CHURCHILL IN HIBERNATION
Along with most of New York City, we too have now opted to go into hibernation (as opposed to self-quarantine). Our health is good, our spirit is strong, but our store is closed — though we are continuing to process all online orders.
It seems a good moment to recall how Winston Churchill diverted himself on those rare occasions when fate forced him to just sit still.
In late-December 1943, shortly after the Teheran Conference, Churchill suffered two mild heart attacks. Over the ensuing days of recuperation, his daughter Sarah read to him, at his request, Jane Austen’s Sense and Sensibility.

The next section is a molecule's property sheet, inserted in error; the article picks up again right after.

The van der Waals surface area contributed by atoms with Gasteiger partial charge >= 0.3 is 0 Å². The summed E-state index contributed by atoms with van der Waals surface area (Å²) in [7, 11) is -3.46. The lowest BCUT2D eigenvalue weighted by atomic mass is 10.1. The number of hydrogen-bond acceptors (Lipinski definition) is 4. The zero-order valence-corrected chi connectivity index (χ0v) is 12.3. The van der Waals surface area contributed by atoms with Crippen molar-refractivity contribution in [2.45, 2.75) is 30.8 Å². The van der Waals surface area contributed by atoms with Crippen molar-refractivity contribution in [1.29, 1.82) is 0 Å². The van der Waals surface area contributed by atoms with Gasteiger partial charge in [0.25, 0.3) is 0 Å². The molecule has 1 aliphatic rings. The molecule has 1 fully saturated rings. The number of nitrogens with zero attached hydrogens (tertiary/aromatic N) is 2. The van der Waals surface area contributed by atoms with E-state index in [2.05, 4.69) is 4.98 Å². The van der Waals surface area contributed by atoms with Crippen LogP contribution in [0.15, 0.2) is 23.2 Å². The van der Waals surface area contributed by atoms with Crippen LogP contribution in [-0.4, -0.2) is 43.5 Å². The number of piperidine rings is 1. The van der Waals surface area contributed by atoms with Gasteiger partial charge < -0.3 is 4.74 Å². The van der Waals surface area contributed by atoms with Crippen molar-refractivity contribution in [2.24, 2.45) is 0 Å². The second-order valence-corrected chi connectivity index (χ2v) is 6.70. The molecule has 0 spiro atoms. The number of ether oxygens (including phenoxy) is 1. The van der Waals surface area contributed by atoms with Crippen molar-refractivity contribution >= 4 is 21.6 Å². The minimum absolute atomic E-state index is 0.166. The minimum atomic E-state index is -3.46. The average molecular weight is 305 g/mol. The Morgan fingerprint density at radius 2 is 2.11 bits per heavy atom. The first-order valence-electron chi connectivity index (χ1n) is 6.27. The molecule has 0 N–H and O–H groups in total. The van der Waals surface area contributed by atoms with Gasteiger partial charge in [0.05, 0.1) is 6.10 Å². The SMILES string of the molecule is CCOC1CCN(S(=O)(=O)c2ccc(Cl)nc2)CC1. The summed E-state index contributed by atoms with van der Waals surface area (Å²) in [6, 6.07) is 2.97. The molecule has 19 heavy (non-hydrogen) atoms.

Flown from Carthage to Marrakech for three weeks of rest at Villa Taylor, Churchill spent the evening of New Year’s Day 1944 listening delightedly to two gramophone records of Gilbert and Sullivan operettas — The Pirates of Penzance and Patience — part of a complete set given to him that Christmas by his daughter Mary. “On the whole one of the happiest hours I have had in these hard days!” he wrote to her the next day. “How sweet of you to have the impulse! How clever to have turned it into action and fact!”
We wish you good health, a sufficency of hand sanitizer and boundless Churchillian diversions of your own. Please contact us if we can help.